All of this to say that I made their Gumbo twice (and it's great) but the one I'm sharing with you today is from a cookbook I just picked up by Donald Link who is the chef at Herbsaint and Cochon- where we had a spectacular meal while in New Orleans (and I had my very first Head Cheese. It was awesome).
Chicken Sauce Piquant
Adapted from Real Cajun by Donald Link
My chicken pieces ended up being much smaller than the recommended 1'inch cube which meant that they were pretty much cooked during the browning phase so I sampled one and holy Jesus is that some GOOD chicken! Kris and I thought about forgoing the rest of the recipe and just eating these spicy chicken nuggets on their own!
- 1 1/2 tbls salt
- 2 tsp ground black pepper
- 1/2 tsp ground white pepper
- 2 tsp cayenne pepper
- 2 tsp chili pepper
- 1 tsp paprika
- 1 (3-4) pound chicken, boned and cut into 1-inch cubes
- 3/4 cup lard (or vegetable oil)
- 1 cup flour
- 1 small onion, diced
- 3 celery stalks, diced
- 1 small poblano, seeded and diced
- 1 tbls minced garlic
- 5 plum tomatoes, diced
- 2 cups canned tomatoes
- 5 cups chicken broth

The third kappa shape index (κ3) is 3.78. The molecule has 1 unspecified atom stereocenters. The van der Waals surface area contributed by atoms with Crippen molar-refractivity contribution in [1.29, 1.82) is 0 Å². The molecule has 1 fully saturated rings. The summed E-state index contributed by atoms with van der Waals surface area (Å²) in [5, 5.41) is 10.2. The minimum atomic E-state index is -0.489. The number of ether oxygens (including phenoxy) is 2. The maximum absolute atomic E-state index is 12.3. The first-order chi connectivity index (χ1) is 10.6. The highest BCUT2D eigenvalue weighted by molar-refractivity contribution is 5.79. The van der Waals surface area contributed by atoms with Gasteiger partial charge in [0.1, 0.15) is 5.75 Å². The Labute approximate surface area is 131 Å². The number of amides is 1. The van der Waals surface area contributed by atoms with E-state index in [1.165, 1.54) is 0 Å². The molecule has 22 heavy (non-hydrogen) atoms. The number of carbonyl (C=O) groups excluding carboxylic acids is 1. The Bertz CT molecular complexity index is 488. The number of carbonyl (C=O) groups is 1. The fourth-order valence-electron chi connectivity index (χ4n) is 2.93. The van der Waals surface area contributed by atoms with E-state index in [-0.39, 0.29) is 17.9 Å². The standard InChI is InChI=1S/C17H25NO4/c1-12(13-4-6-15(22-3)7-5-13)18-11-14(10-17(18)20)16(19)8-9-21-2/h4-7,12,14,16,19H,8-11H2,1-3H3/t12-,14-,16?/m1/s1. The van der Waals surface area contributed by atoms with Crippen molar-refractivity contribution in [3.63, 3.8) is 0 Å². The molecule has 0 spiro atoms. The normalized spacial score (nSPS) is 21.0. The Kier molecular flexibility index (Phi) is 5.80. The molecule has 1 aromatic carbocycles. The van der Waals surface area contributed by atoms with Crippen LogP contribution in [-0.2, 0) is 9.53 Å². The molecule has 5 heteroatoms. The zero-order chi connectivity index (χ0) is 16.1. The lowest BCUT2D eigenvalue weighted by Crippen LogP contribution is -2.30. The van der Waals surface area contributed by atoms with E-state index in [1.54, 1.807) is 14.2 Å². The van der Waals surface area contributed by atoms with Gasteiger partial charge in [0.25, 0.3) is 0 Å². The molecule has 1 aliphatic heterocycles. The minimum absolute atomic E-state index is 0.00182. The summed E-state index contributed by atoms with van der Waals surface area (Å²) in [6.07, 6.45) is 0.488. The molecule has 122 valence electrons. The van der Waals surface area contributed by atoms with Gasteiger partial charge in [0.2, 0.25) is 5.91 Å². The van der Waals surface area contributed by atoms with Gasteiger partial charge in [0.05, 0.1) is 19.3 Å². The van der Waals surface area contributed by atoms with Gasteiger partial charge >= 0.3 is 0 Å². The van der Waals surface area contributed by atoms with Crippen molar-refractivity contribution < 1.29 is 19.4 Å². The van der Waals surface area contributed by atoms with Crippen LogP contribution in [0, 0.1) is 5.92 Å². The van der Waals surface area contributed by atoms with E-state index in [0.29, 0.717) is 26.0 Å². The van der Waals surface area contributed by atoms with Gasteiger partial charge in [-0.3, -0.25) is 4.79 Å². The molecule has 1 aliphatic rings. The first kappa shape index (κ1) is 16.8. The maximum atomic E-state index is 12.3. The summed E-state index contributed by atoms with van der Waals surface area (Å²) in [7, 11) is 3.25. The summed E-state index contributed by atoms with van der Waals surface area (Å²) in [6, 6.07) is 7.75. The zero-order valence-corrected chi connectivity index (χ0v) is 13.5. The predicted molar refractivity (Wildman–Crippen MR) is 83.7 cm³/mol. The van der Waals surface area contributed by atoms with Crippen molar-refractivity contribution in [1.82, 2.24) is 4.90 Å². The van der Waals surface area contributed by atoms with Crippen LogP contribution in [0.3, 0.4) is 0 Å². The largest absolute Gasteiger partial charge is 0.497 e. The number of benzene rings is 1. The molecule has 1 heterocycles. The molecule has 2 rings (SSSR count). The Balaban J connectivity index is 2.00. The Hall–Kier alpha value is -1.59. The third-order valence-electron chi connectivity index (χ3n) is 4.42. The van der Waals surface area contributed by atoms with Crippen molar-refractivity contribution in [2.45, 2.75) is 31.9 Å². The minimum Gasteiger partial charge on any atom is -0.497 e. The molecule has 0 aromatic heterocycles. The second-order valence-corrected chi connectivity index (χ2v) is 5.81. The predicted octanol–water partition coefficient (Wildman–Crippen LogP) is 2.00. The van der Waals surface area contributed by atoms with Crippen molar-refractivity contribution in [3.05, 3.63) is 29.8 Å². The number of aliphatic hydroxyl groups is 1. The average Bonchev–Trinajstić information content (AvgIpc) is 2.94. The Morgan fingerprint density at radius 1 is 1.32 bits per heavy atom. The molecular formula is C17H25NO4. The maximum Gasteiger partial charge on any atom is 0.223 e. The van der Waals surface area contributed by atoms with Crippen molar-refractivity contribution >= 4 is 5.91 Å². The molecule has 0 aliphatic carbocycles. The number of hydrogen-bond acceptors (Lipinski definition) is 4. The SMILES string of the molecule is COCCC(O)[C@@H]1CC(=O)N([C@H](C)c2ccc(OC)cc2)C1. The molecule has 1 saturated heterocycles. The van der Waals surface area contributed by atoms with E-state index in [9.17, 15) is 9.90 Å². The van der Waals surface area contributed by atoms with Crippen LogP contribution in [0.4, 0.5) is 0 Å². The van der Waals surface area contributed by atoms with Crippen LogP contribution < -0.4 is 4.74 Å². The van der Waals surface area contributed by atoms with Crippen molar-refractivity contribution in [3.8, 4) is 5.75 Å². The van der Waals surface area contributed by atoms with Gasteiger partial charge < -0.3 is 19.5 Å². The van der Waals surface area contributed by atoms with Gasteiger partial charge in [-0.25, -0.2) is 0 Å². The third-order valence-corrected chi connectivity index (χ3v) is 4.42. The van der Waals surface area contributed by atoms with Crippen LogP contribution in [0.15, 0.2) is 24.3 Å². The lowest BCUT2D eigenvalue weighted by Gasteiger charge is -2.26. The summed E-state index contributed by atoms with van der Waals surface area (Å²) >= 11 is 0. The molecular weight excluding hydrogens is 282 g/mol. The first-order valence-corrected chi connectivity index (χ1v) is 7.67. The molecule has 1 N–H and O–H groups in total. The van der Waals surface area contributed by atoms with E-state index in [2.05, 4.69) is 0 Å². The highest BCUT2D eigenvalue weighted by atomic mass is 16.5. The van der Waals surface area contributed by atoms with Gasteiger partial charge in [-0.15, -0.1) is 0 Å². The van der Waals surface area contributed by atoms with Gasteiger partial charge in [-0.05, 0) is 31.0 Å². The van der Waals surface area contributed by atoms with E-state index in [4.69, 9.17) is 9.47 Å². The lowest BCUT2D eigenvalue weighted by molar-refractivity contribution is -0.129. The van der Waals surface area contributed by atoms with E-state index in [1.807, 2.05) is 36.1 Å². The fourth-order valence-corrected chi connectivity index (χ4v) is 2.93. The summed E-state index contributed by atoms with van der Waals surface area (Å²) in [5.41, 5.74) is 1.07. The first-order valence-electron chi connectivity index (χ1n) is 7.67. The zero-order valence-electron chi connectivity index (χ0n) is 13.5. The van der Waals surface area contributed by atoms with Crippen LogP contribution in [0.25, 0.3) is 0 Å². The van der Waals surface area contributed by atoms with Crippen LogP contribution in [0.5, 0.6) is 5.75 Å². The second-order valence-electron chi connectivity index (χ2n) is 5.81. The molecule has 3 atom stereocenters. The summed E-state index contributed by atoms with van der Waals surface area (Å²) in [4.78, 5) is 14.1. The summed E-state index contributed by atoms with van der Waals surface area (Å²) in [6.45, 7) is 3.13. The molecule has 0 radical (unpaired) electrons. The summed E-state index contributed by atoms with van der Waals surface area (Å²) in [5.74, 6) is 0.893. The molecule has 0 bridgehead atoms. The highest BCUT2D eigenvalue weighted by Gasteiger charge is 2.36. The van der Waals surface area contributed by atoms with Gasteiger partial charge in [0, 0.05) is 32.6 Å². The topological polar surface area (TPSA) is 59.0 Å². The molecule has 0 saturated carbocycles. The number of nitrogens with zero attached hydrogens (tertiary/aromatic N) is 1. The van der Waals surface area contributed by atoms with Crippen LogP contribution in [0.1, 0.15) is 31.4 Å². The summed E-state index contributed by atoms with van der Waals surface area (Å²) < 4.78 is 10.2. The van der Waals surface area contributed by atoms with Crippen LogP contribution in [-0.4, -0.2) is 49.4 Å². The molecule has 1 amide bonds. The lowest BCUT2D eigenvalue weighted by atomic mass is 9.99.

- 1 tbls dried thyme
- 4 bay leaves
- 4 dashes hot sauce
In a medium bowl combine the salt, black pepper, white pepper, cayenne pepper, chili pepper and paprika. Toss the chicken with the spice mixture. In a deep, wide pan (dutch oven or large saute pan) heat the lard until almost smoking. Toss the chicken in the flour, shake off excess flour (reserving the excess flour) and portion of chicken in one single layer into heated oil. Turn chicken to ensure even browning then remove. Continue cooking chicken in batches, making sure not to overload the pan.
Once all the chicken is cooked, add the remaining flour to the lard to make your roux. Sitrring continually, let the roux cook down until it is thick and the color of peanut butter (maybe even the consistency of peanut butter). To the roux, add the onion, celery, poblano chili, garlic and diced plum tomatoes. Let it all cook for about 5 minutes. Add the canned tomatoes, chicken broth, dried thyme, bay leaves and hot sauce. Bring to a simmer and let it cook for about 45 minutes until it gets thick and dark red (or at least darker than what you began with). Serve with steamed rice with scallions.